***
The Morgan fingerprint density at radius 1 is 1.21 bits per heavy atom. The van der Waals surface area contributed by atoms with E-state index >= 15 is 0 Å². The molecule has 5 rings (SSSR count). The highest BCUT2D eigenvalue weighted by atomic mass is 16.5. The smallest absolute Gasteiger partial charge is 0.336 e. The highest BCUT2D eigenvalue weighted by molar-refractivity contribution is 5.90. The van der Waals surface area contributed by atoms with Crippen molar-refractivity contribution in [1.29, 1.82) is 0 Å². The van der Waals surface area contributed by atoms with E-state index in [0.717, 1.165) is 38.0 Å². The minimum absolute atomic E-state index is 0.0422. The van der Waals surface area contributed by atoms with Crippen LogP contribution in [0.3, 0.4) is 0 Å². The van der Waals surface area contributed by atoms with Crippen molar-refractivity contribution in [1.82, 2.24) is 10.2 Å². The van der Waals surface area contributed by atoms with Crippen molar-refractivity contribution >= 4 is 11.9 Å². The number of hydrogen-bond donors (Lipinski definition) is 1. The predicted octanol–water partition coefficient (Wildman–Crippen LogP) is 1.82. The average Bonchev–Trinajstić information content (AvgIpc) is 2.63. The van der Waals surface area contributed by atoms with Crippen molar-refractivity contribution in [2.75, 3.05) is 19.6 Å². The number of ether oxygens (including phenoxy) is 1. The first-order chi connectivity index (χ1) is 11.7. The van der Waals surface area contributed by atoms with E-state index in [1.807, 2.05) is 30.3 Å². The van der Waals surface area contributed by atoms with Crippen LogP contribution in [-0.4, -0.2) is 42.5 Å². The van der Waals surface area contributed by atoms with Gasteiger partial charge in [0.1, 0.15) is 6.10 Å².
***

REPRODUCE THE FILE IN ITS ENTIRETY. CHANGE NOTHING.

The Morgan fingerprint density at radius 1 is 1.21 bits per heavy atom. The van der Waals surface area contributed by atoms with E-state index >= 15 is 0 Å². The molecule has 5 rings (SSSR count). The highest BCUT2D eigenvalue weighted by atomic mass is 16.5. The smallest absolute Gasteiger partial charge is 0.336 e. The highest BCUT2D eigenvalue weighted by molar-refractivity contribution is 5.90. The van der Waals surface area contributed by atoms with Crippen molar-refractivity contribution in [1.29, 1.82) is 0 Å². The van der Waals surface area contributed by atoms with E-state index in [0.717, 1.165) is 38.0 Å². The minimum absolute atomic E-state index is 0.0422. The van der Waals surface area contributed by atoms with Crippen LogP contribution in [0.3, 0.4) is 0 Å². The van der Waals surface area contributed by atoms with Crippen molar-refractivity contribution in [1.82, 2.24) is 10.2 Å². The van der Waals surface area contributed by atoms with Crippen molar-refractivity contribution >= 4 is 11.9 Å². The number of hydrogen-bond donors (Lipinski definition) is 1. The predicted octanol–water partition coefficient (Wildman–Crippen LogP) is 1.82. The average Bonchev–Trinajstić information content (AvgIpc) is 2.63. The van der Waals surface area contributed by atoms with Crippen molar-refractivity contribution in [2.75, 3.05) is 19.6 Å². The number of ether oxygens (including phenoxy) is 1. The first-order chi connectivity index (χ1) is 11.7. The van der Waals surface area contributed by atoms with E-state index in [1.807, 2.05) is 30.3 Å². The van der Waals surface area contributed by atoms with Crippen LogP contribution in [-0.4, -0.2) is 42.5 Å². The van der Waals surface area contributed by atoms with Gasteiger partial charge in [0.1, 0.15) is 6.10 Å².